Generic name: Clobazam
Available as: Clobazam, Frisium, Perizam, Tapclob, Zacco.
Anti-epileptic drugs (AEDs) are the main form of treatment for people with epilepsy. And up to 70% (7 in 10) people with epilepsy could have their seizures completely controlled with AEDs. There are around 25 AEDs used to treat seizures, and different AEDs work for different seizures.
- This information is a guide only. For information on doses and side effects click on the generic name above and this will take you to the electronic Medicines Compendium (eMC) where you can view the patient information leaflet (PIL).
- A first line AED is an AED that is tried first. Some AEDs added to a first line AED are called second line AEDs.
- AEDs are not split into first and second line for treating children age 12 and under.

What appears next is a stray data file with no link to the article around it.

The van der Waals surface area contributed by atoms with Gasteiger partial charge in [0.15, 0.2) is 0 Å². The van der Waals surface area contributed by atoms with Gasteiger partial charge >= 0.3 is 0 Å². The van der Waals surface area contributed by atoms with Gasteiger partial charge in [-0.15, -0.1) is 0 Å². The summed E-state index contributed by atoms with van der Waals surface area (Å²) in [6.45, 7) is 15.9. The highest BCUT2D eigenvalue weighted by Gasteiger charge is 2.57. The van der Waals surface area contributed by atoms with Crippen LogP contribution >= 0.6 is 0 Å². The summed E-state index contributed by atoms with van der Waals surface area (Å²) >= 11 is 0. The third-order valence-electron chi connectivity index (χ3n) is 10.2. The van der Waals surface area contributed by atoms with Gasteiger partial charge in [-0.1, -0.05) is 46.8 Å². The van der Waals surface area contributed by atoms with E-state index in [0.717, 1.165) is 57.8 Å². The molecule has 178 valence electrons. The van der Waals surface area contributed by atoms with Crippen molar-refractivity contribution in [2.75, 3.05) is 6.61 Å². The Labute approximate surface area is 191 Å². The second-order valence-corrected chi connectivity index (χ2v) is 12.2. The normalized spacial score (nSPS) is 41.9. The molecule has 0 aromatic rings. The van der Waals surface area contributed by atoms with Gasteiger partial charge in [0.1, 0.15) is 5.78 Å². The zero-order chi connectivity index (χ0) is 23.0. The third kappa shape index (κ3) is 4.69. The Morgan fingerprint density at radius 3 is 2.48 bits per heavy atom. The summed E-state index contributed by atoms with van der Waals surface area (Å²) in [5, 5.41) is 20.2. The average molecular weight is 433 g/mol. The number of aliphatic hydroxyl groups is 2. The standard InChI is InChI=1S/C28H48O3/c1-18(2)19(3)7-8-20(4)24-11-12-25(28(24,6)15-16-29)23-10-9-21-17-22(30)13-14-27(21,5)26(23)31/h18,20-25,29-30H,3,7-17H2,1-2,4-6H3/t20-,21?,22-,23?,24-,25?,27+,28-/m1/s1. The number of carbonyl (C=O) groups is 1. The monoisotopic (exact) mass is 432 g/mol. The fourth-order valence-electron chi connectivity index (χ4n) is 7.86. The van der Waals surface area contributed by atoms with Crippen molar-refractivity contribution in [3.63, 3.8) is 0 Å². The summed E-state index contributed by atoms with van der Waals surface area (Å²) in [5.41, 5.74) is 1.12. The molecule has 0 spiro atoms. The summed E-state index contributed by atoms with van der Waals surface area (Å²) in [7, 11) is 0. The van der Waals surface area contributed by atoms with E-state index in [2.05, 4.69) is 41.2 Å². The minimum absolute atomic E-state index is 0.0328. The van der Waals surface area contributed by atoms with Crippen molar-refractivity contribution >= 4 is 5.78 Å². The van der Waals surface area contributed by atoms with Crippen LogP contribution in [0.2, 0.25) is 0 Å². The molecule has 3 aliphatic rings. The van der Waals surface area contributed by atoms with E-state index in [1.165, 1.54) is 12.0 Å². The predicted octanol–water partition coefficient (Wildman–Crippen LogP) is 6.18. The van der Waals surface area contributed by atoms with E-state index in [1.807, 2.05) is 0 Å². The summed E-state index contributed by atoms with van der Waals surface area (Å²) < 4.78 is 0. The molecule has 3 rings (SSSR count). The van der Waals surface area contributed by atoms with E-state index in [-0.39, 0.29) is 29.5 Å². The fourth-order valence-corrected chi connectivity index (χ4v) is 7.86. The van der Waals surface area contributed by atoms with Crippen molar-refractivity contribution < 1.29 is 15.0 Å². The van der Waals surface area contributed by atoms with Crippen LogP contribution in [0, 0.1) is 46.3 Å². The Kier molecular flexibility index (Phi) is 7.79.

- Treatment of neonatal seizures (from birth to 28 days of age) is not covered.
- ‘Effective’ means the seizures it works for. ‘Monotherapy’ means the AED is taken on its own. ‘Add-on therapy’ means the AED is taken alongside other AEDs. ‘Tolerance’ means that a drug becomes less effective the longer you take it.
- Information for this page comes from sources including the British National Formulary (BNF), the British National Formulary for children (BNFC) and the electronic Medicines Compendium (eMC).
- Every effort is made to ensure that all information is correct at time of publishing but information may change after publishing. This information is not a substitute for advice from your doctor. Epilepsy Society is not responsible for any actions taken as a result of using this information.